Holiday Safety Tips

  Today, I received an email from the Dallas District Attorney (I don’t know how I ended up on his mailing list), setting out some holiday safety tips.  They sounded like good tips so I thought I’d pass them on to you.

  • Do not announce publicly on social media that you’re about to go on this big getaway vacation with your family. You never know who’s lurking at the other end of your profile. One minute you’re on a cruise, the next minute a thief will probably break into your home.
  • If you are traveling for an extended period of time during the holidays, advise your neighbor. Advise your relatives. Make sure that someone is keeping a watchful eye on your property.
  • Make your home appear occupied. Attach timers to lights and television sets and set them to turn on and off at different times.
  • When parking your vehicle to go shopping, remember where you parked it! Always park in a well lit and well traveled area. Do not park in a remote dark area.
  • When storing items purchased at the stores, place them out of sight. The best place is in a locked trunk.
  • Don’t resist if someone tries to take any of your belongings. Don’t chase someone who robs you, they may have a weapon. Instead call 911.
  • December is the peak time of year for home candle fires. In December, 11% of home candle fires began with decorations compared to 4% the rest of the year. Keep a diligent eye on fire hazards.
  • Falling to the ground hurt. Falling from a ladder is painful and can even be deadly. When putting up Christmas decorations be sure to have a partner to assist you for event he simplest task.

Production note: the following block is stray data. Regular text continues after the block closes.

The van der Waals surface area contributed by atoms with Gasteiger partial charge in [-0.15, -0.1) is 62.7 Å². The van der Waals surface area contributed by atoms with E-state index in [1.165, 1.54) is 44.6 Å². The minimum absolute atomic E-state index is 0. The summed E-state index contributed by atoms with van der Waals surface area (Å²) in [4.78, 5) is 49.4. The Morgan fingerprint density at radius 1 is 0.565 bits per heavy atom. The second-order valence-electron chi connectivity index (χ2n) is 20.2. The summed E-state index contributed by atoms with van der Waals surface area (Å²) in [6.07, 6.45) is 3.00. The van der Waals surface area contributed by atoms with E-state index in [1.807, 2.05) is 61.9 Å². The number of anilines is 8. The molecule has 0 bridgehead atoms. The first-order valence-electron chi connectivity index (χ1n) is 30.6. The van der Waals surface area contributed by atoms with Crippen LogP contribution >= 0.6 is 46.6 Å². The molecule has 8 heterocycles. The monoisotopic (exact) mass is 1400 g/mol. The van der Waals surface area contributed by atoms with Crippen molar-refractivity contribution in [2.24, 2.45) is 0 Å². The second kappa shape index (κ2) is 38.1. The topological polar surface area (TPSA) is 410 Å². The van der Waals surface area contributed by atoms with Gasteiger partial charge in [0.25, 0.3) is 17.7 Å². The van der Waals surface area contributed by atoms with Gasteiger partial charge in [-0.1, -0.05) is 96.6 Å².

• Don’t openly display your Christmas tree and gifts in the front window so it’s easily visible from the street. It’s too tempting for a potential criminal to smash the window and grab the wrapped packages. Or plan a later break-in based on their earlier observation.
  • Burglars know to look for the hidden door key near the front entrance. Don’t hide spare keys under rocks, in flowerpots, or above door ledges. Instead give the spare key to a trusted neighbor.

Follow this advice, and have a happy holiday.

Posted on: December 2, 2013 |

Schuelke Law maintains offices in Austin, Texas. However, our attorneys and lawyers represent clients throughout the state of Texas, including Dallas, Houston, San Antonio, Forth Worth, El Paso, New Braunfels, San Marcos, Kyle, Buda, Round Rock, Georgetown, Lockhart, Bastrop, Elgin, Manor, Brenham, Cedar Park, Burnet, Marble Falls, Temple and Killeen. By Brooks Schuelke